Arsenal ready for life after Alexis Sanchez following win over Palace

Three quick thoughts from the Emirates as Arsenal beat Crystal Palace 4-1 in the Premier League on Saturday.

1. Arsenal show they can live without Sanchez

The post-Alexis Sanchez era couldn't have started much better at the Emirates. Arsenal delivered their best attacking performance of the season by tearing apart Crystal Palace on Saturday, storming out of the gates with four goals in the opening 22 minutes to send a strong message that they can cope just fine without the Chilean star.

Sanchez was left out of the Gunners squad as his move to Manchester United nears completion, meaning the forward has almost certainly played his final game in an Arsenal shirt. That drawn-out transfer saga has dominated the pregame talk all week, but on the pitch it seemed the remaining Arsenal players were determined to prove they are ready to move on.

Left-back Nacho Monreal scored one goal and set up two more in the opening 13 minutes, with striker Alexandre Lacazette breaking his scoring drought with a well-taken strike to make it 4-0 in the 22nd.

The only negative for Arsenal was Monreal having to come off after just 35 minutes, having just made his return from an injury. By then, though, the Spaniard had already decided the game for the Gunners.

Monreal first shook off his marker to meet Granit Xhaka's corner at the far post with a close-range header to open the scoring in the sixth minute, then picked out Alex Iwobi with a low cross for Arsenal's second four minutes later. And he was again picked out at the far post by a Xhaka corner shortly after, this time electing to square the ball for fellow defender Laurent Koscielny, who pushed it home from a yard out.

It was a 13-minute spell that had the home crowd forgetting all about Sanchez in a hurry, though it must be said all three goals came after uncharacteristically poor defending from Crystal Palace, whose manager Roy Hodgson will be deeply disappointed with their lack of concentration.

For Arsenal, though, the shackles were well and truly off, and Mesut Ozil set up Lacazette's goal with an almost playful back-heel pass. It was Lacazette's first goal in 10 games and will probably have a bigger impact on the France striker's confidence than on the game itself, which had already been decided. If Arsenal are to make a push to return to the top four, it will be up to Lacazette to pick up some of the scoring slack left behind by Sanchez — whether Henrikh Mkhitaryan and Pierre-Emerick Aubameyang arrive at the club or not.

Luka Milivojevic pulled one back for the visitors in the 77th minute, but a comeback was never on the cards. Sanchez isn't coming back either, but perhaps that doesn't matter after all.

2. Wilshere backs up captaincy talk

In terms of chances created and clever attacking combinations, this was one of Jack Wilshere's quieter games since his return to Wenger's first-choice lineup. But his impact on the Gunners' midfield shouldn't be underestimated when it comes to providing a sense of much-needed leadership on the pitch.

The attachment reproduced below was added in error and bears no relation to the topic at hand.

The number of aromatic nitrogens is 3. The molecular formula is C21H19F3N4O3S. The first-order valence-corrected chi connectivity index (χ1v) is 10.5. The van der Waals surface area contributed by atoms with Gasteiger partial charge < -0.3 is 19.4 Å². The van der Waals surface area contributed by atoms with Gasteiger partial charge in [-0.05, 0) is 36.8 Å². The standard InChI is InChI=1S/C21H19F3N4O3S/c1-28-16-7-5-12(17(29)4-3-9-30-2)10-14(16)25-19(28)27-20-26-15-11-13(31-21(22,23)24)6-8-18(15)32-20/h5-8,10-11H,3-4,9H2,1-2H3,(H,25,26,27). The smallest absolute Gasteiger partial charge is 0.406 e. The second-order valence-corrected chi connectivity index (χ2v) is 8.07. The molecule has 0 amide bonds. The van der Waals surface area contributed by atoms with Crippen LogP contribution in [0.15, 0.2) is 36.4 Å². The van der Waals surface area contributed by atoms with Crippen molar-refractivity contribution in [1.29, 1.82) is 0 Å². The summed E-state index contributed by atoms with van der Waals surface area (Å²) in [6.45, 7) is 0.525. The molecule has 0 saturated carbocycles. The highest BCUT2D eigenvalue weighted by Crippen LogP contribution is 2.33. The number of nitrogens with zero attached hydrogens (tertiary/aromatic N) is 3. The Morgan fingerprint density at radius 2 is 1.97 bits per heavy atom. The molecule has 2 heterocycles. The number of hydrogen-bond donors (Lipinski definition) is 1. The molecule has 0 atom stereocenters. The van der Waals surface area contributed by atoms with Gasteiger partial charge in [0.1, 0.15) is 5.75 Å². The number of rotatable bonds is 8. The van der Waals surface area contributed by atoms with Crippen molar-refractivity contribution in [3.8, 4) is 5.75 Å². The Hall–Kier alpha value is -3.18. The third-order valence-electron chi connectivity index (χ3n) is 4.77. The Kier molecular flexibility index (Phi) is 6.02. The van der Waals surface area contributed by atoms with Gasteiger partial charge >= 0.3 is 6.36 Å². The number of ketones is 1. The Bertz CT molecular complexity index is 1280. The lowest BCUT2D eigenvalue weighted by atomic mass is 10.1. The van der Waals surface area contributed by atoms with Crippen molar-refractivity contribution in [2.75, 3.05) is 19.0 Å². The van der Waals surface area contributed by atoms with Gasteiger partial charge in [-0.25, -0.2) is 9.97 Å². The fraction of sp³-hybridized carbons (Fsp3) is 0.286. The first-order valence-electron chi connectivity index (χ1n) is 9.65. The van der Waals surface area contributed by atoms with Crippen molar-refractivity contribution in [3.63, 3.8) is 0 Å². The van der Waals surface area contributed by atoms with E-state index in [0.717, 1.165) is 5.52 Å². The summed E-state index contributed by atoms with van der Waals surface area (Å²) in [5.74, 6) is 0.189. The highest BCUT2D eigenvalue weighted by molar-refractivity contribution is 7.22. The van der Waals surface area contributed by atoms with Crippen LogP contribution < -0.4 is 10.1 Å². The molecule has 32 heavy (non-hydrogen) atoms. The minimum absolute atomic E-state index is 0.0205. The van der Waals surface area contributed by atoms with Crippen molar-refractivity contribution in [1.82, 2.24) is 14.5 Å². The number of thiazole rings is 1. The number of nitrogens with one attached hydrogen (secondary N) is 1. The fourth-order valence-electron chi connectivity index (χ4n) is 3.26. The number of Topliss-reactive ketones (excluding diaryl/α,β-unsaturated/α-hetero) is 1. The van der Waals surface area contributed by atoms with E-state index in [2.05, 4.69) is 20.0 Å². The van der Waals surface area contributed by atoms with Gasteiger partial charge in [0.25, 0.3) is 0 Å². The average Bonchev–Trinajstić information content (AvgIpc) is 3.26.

Wenger talked up Wilshere as a possible future Arsenal captain ahead of this match, and he already seems to be doing his best to play the part.

Unlike many of his teammates, Wilshere is a natural communicator and spent much of his time without the ball directing the players around him. At 0-0, he was telling Ozil to press Palace's defenders higher up the pitch. At 3-0, when Palace had made a rare foray toward Arsenal's goal, he was gesturing for Petr Cech to hold on to the ball and calm things down, making sure the visitors weren't able to wrest back any momentum. And when Xhaka got into a minor scrap with Milivojevic just before the break, Wilshere was first on hand to get in between the two and calm things down.

Wilshere's quick feet and passing ability have been sorely missed during his lengthy injury layoffs and last season's loan spell at Bournemouth. But if he remains fit, his biggest contribution may be his role as a talismanic figure the fans can rally universally behind. With Sanchez heading out the door and Ozil's long-term status still unclear, Wilshere is Arsenal's closest thing to a Steven Gerrard or John Terry — someone who bleeds for the club and is one of their best players to boot.

At this stage, there seems to be little doubt that Wilshere will extend his Arsenal contract, and Wenger on Thursday called on him to be 'one of the leaders of the future.'

It seems like the future is already here.

3. Palace self-destruct defensively

Something about Arsenal seems to bring out the worst in this Crystal Palace side. This was Palace's second loss to Wenger's team in quick succession after a 3-2 home defeat on Dec. 28, their only two losses in their past 13 Premier League matches.

And just as in the game at Selhurst Park, the defensive solidity that Hodgson has instilled in his men since taking over seemed to have been completely forgotten.

They could perhaps be forgiven for losing track of Monreal on Arsenal's first goal — he's not the most obvious threat — but certainly not for letting him run free in identical fashion on another corner for the third goal. Iwobi, meanwhile, had three black shirts around him when Monreal picked him out, and he was still allowed to slot home without much of a challenge. That's the kind of defending the Emirates crowd is used to watching, although it's usually the home side that's guilty of the errors.

Hodgson has worked wonders with Palace since taking over a team mired at the bottom of the table, but this was a reminder that there is still plenty of work to be done.


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